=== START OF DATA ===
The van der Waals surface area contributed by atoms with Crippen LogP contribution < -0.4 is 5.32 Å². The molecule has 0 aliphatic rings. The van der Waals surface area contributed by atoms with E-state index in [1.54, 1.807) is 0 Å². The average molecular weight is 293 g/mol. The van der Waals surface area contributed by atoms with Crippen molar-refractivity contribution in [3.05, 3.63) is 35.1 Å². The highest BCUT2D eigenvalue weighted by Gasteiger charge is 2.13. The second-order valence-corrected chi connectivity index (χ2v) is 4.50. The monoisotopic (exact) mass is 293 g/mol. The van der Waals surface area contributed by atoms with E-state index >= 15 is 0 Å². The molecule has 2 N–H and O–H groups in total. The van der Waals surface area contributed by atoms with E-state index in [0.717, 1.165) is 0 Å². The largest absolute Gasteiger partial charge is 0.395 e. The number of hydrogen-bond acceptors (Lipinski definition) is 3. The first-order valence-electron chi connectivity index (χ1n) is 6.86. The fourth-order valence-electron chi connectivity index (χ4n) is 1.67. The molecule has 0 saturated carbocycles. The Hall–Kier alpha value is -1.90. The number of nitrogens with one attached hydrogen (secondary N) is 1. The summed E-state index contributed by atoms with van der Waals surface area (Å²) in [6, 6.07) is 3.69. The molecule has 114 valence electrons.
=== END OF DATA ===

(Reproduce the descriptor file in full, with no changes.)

The van der Waals surface area contributed by atoms with Crippen LogP contribution < -0.4 is 5.32 Å². The molecule has 0 aliphatic rings. The van der Waals surface area contributed by atoms with E-state index in [1.54, 1.807) is 0 Å². The average molecular weight is 293 g/mol. The van der Waals surface area contributed by atoms with Crippen molar-refractivity contribution in [3.05, 3.63) is 35.1 Å². The highest BCUT2D eigenvalue weighted by Gasteiger charge is 2.13. The second-order valence-corrected chi connectivity index (χ2v) is 4.50. The monoisotopic (exact) mass is 293 g/mol. The van der Waals surface area contributed by atoms with E-state index >= 15 is 0 Å². The molecule has 2 N–H and O–H groups in total. The van der Waals surface area contributed by atoms with E-state index in [0.717, 1.165) is 0 Å². The largest absolute Gasteiger partial charge is 0.395 e. The number of hydrogen-bond acceptors (Lipinski definition) is 3. The first-order valence-electron chi connectivity index (χ1n) is 6.86. The fourth-order valence-electron chi connectivity index (χ4n) is 1.67. The molecule has 0 saturated carbocycles. The Hall–Kier alpha value is -1.90. The number of nitrogens with one attached hydrogen (secondary N) is 1. The summed E-state index contributed by atoms with van der Waals surface area (Å²) in [6, 6.07) is 3.69. The molecule has 114 valence electrons.